Earlier I referred to Higashi’s as a ‘Desiderata voice’ and the radio serialisation of the book certainly had a calming and incantatory effect on me; I was satisfied and moved by the question-answer format which offered me short, and usually uplifting, meditations.  While I think this worked brilliantly as radio, I found myself less satisfied with the format on the page and I ended up frustrated by the ‘feel good’ nature of the book. While I acknowledge the importance of Higashida’s voice I would have liked an extended commentary from Mitchell to reflect on some of the issues raised by Higashadi and their implications for parents and carers. This could also have addressed the issue of contextualising the individual account and reminding the reader that Higashida cannot speak for all autistic children.

The power of Higashida’s book, I suspect, is in its ability to change attitudes to autism;  in his introduction Mitchell notes that reading it allowed him and his wife to ’round a corner in our relationship with our son’  and to raise their expectations of him.  In this sense the  book is transformative and Mitchell and Yoshida should be applauded for bringing it to a wider audience.

A short clip of the BBC Radio 4 production of The Reason I Jump is available here:

http://www.bbc.co.uk/programmes/p01bkzmb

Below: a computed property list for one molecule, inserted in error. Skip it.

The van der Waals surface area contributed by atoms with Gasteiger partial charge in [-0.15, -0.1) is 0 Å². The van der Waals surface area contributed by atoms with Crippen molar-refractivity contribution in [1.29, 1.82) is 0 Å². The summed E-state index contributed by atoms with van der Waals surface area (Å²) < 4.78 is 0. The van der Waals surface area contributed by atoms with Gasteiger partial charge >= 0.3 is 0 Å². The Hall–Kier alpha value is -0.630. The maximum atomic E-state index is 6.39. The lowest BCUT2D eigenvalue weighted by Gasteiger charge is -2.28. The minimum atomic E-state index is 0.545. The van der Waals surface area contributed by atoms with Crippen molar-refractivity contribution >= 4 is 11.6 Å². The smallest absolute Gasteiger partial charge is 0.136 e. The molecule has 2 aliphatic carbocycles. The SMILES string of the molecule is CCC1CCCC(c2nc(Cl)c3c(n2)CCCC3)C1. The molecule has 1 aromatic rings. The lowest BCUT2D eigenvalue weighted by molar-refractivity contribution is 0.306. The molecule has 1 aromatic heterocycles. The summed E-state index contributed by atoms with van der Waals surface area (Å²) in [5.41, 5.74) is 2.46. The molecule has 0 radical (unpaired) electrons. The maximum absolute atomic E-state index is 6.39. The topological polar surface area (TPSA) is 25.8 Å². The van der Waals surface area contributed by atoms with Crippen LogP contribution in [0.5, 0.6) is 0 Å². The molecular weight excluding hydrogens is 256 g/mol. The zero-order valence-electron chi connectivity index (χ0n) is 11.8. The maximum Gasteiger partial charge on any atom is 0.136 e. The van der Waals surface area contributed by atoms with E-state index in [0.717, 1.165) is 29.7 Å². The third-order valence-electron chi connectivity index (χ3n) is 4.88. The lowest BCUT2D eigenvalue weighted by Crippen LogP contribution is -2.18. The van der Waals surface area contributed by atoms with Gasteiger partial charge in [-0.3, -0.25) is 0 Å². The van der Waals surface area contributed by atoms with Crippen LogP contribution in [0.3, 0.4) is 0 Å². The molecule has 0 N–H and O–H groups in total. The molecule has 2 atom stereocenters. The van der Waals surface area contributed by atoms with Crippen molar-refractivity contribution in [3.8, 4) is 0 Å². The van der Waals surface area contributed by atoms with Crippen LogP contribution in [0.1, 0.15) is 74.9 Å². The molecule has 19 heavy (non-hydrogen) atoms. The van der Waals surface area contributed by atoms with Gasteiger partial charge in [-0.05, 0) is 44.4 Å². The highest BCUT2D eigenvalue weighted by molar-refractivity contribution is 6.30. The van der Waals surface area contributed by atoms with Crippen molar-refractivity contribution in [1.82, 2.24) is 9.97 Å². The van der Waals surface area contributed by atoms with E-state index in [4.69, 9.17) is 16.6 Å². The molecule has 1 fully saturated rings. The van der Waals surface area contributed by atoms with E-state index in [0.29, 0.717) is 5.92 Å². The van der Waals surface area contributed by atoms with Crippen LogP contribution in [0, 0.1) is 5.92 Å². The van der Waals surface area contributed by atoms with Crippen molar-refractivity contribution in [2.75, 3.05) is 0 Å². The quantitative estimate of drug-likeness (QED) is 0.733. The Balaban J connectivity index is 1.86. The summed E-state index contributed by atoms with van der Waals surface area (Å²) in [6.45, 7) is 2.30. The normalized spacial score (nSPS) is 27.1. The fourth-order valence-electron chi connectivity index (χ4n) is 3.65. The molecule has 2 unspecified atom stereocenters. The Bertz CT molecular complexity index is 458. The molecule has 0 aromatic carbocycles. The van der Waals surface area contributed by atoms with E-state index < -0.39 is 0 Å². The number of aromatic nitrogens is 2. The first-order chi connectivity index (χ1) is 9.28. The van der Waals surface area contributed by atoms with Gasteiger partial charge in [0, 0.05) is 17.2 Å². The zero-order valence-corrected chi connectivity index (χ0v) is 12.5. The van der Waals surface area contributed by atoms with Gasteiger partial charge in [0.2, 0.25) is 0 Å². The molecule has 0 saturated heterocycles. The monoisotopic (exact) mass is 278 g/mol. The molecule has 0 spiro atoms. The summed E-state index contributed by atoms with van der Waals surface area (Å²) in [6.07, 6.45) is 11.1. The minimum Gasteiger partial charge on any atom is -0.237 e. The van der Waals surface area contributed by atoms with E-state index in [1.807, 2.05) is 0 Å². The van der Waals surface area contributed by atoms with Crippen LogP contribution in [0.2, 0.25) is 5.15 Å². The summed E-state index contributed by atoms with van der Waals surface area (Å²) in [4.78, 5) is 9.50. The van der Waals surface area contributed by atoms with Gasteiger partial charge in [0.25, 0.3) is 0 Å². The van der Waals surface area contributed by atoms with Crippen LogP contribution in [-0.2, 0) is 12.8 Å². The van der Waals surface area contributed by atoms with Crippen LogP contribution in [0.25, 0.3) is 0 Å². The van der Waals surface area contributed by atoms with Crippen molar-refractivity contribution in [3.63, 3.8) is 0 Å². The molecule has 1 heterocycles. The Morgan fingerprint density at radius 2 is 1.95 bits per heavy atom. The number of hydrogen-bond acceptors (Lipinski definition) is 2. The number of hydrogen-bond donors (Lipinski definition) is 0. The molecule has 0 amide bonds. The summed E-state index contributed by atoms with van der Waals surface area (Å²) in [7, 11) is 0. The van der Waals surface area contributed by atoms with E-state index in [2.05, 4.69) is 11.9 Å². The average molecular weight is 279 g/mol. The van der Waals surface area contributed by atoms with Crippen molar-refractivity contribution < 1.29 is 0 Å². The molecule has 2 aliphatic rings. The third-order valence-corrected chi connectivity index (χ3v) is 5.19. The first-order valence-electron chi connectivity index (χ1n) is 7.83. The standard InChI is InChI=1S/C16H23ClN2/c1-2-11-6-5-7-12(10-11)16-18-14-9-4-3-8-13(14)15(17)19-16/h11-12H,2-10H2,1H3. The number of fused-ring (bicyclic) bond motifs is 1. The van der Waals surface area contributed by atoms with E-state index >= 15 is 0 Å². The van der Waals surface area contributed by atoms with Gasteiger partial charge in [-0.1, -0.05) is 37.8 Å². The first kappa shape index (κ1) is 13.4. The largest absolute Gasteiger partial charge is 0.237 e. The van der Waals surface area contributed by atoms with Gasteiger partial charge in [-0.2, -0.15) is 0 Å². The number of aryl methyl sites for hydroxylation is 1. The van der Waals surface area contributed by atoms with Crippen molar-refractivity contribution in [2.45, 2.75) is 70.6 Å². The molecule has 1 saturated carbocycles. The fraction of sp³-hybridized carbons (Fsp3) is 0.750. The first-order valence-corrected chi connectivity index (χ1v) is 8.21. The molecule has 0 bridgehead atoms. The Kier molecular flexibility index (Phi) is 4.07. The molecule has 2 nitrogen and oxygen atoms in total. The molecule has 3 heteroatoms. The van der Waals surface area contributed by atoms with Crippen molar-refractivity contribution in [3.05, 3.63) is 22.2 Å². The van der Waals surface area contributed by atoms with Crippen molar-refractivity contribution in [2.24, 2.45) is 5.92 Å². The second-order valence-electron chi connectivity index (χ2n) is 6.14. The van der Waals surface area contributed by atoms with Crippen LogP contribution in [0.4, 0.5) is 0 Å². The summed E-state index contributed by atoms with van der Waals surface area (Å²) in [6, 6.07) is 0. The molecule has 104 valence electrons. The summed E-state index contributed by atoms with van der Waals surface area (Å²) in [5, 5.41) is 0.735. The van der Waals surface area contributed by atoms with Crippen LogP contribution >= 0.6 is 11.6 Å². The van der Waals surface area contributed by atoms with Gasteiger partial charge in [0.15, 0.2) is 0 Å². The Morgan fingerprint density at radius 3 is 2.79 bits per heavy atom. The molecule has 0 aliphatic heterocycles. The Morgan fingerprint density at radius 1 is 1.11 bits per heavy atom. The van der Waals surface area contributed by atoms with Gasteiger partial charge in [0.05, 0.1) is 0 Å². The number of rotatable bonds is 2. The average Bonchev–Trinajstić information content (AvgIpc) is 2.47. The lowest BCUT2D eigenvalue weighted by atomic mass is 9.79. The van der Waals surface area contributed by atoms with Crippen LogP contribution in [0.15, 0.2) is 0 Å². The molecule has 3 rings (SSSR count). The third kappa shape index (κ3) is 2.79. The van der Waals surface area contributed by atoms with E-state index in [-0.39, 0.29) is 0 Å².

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15 thoughts on “Why Dylan Jumps: representations of autism in contemporary literature (part one)

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  2. I have actually only heard the radio version of The Reason I Jump. Like you, I was driving when it came on the radio and I ended up in tears. I think the radio version works very well, because of the music and also David Mitchell’s gentle narration.
    While this was on and the book was being promoted, David Mitchell was everywhere. He seemed to be on every radio station and in all of the broadsheet newspapers. Everyone was talking about him. In the midst of this, I felt that Naoki began to disappear. Despite the fact that I liked listening to Mitchell, I was frustrated that the last voice we heard of the radio adaptation was his….the actor playing Naoki was faded out as Mitchell returned with more of his parental perspective. (Don’t get me wrong, I think he makes some insightful comments…but I’ve heard better/more perceptive from others). I also felt other people disappeared too – his wife (who made the initial translation, I believe), and Naoki’s mother, who had made the original transcription. Some of the people I met were confused as to who the author of the book was.
    Another point is that I’m not sure I would call this autobiography. Not only because of the various processes it has been through before becoming the final version, but because of the question/answer format. But I don’t mean that it’s any less because of it.
    You said you would have liked more information about what was specifically involved e.g. re the alphabet grid. I wondered about that too. Mitchell did a Q and A with Talk About Autism where he addressed this question – it’s on their website, if you are interested.
    Despite all of this, I think The Reason I Jump is very important. I don’t think it matters if we feel it represents autistic children/adults we know in the specifics e.g. why they might jump. I honestly think it contains a broader ‘truth’, which is that intelligent, thoughtful and feeling individuals are often not recognised as such if they are autistic.